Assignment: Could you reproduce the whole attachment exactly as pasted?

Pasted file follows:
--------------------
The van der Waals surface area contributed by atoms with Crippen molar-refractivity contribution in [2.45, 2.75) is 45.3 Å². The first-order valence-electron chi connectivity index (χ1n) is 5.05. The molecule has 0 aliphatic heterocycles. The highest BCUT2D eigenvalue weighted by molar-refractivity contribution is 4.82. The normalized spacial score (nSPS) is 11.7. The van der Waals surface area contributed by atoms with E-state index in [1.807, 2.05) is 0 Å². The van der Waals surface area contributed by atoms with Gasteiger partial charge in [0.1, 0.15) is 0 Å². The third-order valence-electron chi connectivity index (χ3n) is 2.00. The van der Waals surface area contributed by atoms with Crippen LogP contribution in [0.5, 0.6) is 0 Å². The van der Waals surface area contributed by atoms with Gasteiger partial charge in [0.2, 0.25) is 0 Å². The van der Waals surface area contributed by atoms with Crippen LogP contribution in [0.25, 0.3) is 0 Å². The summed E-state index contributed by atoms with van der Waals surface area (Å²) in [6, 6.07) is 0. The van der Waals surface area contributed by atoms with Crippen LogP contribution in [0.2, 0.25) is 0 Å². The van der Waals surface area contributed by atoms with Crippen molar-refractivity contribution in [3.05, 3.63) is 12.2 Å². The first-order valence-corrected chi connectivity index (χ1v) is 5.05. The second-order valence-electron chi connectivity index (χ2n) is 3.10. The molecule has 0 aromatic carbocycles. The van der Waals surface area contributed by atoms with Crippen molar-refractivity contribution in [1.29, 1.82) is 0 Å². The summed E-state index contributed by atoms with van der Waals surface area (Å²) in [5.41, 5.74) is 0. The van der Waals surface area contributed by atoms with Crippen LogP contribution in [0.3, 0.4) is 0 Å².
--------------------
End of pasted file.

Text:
The van der Waals surface area contributed by atoms with Crippen molar-refractivity contribution in [2.45, 2.75) is 45.3 Å². The first-order valence-electron chi connectivity index (χ1n) is 5.05. The molecule has 0 aliphatic heterocycles. The highest BCUT2D eigenvalue weighted by molar-refractivity contribution is 4.82. The normalized spacial score (nSPS) is 11.7. The van der Waals surface area contributed by atoms with E-state index in [1.807, 2.05) is 0 Å². The van der Waals surface area contributed by atoms with Gasteiger partial charge in [0.1, 0.15) is 0 Å². The third-order valence-electron chi connectivity index (χ3n) is 2.00. The van der Waals surface area contributed by atoms with Crippen LogP contribution in [0.5, 0.6) is 0 Å². The van der Waals surface area contributed by atoms with Gasteiger partial charge in [0.2, 0.25) is 0 Å². The van der Waals surface area contributed by atoms with Crippen LogP contribution in [0.25, 0.3) is 0 Å². The summed E-state index contributed by atoms with van der Waals surface area (Å²) in [6, 6.07) is 0. The van der Waals surface area contributed by atoms with Crippen LogP contribution in [0.2, 0.25) is 0 Å². The van der Waals surface area contributed by atoms with Crippen molar-refractivity contribution in [3.05, 3.63) is 12.2 Å². The first-order valence-corrected chi connectivity index (χ1v) is 5.05. The second-order valence-electron chi connectivity index (χ2n) is 3.10. The molecule has 0 aromatic carbocycles. The van der Waals surface area contributed by atoms with Crippen molar-refractivity contribution in [1.29, 1.82) is 0 Å². The summed E-state index contributed by atoms with van der Waals surface area (Å²) in [5.41, 5.74) is 0. The van der Waals surface area contributed by atoms with Crippen LogP contribution in [0.3, 0.4) is 0 Å².